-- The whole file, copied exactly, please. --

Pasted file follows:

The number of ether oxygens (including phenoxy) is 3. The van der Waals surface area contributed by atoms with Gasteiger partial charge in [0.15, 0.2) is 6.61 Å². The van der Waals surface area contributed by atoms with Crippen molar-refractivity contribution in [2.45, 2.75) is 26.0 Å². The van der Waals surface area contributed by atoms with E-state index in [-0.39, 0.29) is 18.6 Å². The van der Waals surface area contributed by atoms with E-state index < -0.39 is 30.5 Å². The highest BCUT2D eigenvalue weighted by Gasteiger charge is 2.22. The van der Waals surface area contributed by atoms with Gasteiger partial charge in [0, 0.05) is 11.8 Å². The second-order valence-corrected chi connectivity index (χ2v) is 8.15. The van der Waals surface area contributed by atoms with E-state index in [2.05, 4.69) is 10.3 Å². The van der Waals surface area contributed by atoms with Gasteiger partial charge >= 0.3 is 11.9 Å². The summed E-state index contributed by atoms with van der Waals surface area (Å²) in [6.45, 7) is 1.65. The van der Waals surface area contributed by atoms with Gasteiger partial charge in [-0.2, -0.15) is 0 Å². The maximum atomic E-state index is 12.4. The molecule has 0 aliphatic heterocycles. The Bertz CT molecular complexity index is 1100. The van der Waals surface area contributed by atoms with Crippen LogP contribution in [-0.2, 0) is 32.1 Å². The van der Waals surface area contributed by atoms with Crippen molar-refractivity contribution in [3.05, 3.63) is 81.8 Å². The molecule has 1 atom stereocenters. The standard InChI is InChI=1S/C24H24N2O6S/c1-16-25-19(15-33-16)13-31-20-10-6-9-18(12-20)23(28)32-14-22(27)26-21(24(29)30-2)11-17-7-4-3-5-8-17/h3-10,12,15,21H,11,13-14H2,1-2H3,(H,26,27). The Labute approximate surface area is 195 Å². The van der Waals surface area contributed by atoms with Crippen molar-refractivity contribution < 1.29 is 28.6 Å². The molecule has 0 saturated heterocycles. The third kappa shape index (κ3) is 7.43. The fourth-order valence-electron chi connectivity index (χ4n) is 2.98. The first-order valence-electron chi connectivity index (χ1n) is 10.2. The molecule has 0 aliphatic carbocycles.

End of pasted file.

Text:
The number of ether oxygens (including phenoxy) is 3. The van der Waals surface area contributed by atoms with Gasteiger partial charge in [0.15, 0.2) is 6.61 Å². The van der Waals surface area contributed by atoms with Crippen molar-refractivity contribution in [2.45, 2.75) is 26.0 Å². The van der Waals surface area contributed by atoms with E-state index in [-0.39, 0.29) is 18.6 Å². The van der Waals surface area contributed by atoms with E-state index < -0.39 is 30.5 Å². The highest BCUT2D eigenvalue weighted by Gasteiger charge is 2.22. The van der Waals surface area contributed by atoms with Gasteiger partial charge in [0, 0.05) is 11.8 Å². The second-order valence-corrected chi connectivity index (χ2v) is 8.15. The van der Waals surface area contributed by atoms with E-state index in [2.05, 4.69) is 10.3 Å². The van der Waals surface area contributed by atoms with Gasteiger partial charge >= 0.3 is 11.9 Å². The summed E-state index contributed by atoms with van der Waals surface area (Å²) in [6.45, 7) is 1.65. The van der Waals surface area contributed by atoms with Gasteiger partial charge in [-0.2, -0.15) is 0 Å². The maximum atomic E-state index is 12.4. The molecule has 0 aliphatic heterocycles. The Bertz CT molecular complexity index is 1100. The van der Waals surface area contributed by atoms with Crippen LogP contribution in [-0.2, 0) is 32.1 Å². The van der Waals surface area contributed by atoms with Crippen molar-refractivity contribution in [3.05, 3.63) is 81.8 Å². The molecule has 1 atom stereocenters. The standard InChI is InChI=1S/C24H24N2O6S/c1-16-25-19(15-33-16)13-31-20-10-6-9-18(12-20)23(28)32-14-22(27)26-21(24(29)30-2)11-17-7-4-3-5-8-17/h3-10,12,15,21H,11,13-14H2,1-2H3,(H,26,27). The Labute approximate surface area is 195 Å². The van der Waals surface area contributed by atoms with Crippen molar-refractivity contribution < 1.29 is 28.6 Å². The molecule has 0 saturated heterocycles. The third kappa shape index (κ3) is 7.43. The fourth-order valence-electron chi connectivity index (χ4n) is 2.98. The first-order valence-electron chi connectivity index (χ1n) is 10.2. The molecule has 0 aliphatic carbocycles.